…we are debtors, not to the flesh, to live according to the flesh. For if you live according to the flesh you will die, but if by the Spirit you put to death the deeds of the body, you will live.
Consider that little phrase. By the Spirit, we and are people, kill sin. How does that work? That’s what we want to happen week in and week out. Our people walk out Monday morning and they experience some temptation of greed, or pride, or lust, or anger, or bitterness, and you want them to kill it and in its place have love, joy, peace, patience, goodness, and kindness. That’s what you want to happen. You tell them, “By the Spirit, kill it.” But do they know what you mean? What does that mean? How do you do it? You have to do this by the Spirit. So is he a gun? Do I pull his trigger? Well, they didn’t have guns, but they did have swords.
The Sword of the Spirit
Is it an accident that the one weapon in our arsenal from Ephesians 6 with which you kill people is the sword of the Spirit, which is the word of God? Is it an accident, exegetically, that these two texts come together so amazingly?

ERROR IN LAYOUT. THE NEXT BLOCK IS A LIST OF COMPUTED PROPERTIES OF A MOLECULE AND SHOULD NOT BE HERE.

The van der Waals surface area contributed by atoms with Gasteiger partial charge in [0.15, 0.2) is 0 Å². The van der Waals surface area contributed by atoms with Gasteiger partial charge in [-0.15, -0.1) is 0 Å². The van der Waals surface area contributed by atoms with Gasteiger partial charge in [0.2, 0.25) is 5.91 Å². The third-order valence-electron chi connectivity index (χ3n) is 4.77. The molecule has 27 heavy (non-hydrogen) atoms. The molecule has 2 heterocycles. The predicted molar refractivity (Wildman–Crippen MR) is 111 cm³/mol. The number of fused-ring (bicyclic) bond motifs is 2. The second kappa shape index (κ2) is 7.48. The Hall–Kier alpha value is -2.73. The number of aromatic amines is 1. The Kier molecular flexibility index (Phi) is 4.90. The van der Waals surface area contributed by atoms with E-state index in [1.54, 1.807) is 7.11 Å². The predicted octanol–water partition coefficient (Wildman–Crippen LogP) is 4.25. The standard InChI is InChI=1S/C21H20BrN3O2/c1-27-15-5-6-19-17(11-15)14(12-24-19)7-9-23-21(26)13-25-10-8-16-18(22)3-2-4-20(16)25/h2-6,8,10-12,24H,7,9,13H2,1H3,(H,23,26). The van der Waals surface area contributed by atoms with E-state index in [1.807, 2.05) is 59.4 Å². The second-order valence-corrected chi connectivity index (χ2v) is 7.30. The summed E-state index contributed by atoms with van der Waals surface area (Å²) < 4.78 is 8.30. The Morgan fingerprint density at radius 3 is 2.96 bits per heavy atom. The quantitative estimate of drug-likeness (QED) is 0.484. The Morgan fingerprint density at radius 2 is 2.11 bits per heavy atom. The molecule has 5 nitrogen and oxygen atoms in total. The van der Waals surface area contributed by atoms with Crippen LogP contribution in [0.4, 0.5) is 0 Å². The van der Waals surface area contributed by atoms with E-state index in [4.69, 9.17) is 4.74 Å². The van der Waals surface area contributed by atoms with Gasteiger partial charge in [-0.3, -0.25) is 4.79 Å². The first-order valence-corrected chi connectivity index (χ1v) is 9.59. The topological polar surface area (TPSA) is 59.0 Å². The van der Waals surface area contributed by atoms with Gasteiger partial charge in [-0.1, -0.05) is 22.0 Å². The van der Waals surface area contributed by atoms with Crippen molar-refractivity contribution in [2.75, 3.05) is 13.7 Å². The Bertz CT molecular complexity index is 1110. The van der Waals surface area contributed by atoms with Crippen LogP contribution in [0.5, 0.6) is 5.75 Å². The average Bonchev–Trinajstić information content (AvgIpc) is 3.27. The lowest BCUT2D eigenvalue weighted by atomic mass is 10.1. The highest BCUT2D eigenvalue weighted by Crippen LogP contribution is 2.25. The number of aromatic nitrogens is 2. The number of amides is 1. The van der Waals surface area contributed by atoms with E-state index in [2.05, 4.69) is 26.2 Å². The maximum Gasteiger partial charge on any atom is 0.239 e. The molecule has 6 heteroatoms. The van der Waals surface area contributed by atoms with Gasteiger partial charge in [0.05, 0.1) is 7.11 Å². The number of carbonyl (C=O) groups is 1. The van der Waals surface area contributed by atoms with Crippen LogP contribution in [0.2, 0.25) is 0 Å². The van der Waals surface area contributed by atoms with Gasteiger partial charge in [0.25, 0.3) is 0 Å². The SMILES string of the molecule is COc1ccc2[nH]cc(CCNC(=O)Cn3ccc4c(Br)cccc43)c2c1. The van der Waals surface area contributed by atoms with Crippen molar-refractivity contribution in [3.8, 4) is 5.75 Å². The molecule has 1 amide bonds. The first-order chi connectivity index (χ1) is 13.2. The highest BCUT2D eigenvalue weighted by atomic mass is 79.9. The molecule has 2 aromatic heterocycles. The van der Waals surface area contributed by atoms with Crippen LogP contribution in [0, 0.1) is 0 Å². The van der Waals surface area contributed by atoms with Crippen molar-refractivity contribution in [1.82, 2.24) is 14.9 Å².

By the Spirit, put this to death. Well, how do you do that? Well, the one murderous weapon that you have is a sword. You don’t helmet people to death. You don’t shield them to death. You use a sword to kill them. That’s what swords are for. They’re for killing, and not killing people. We wrestle not against flesh and blood (Ephesians 6:12). We’re going to stick the devil with this sword and you’re going to stick your sins with it. So, the way I understand, “By the Spirit, put to death the deeds of the body” is to hear with faith some Christ-exalting truth or promise, believe it, and stick your sin with it.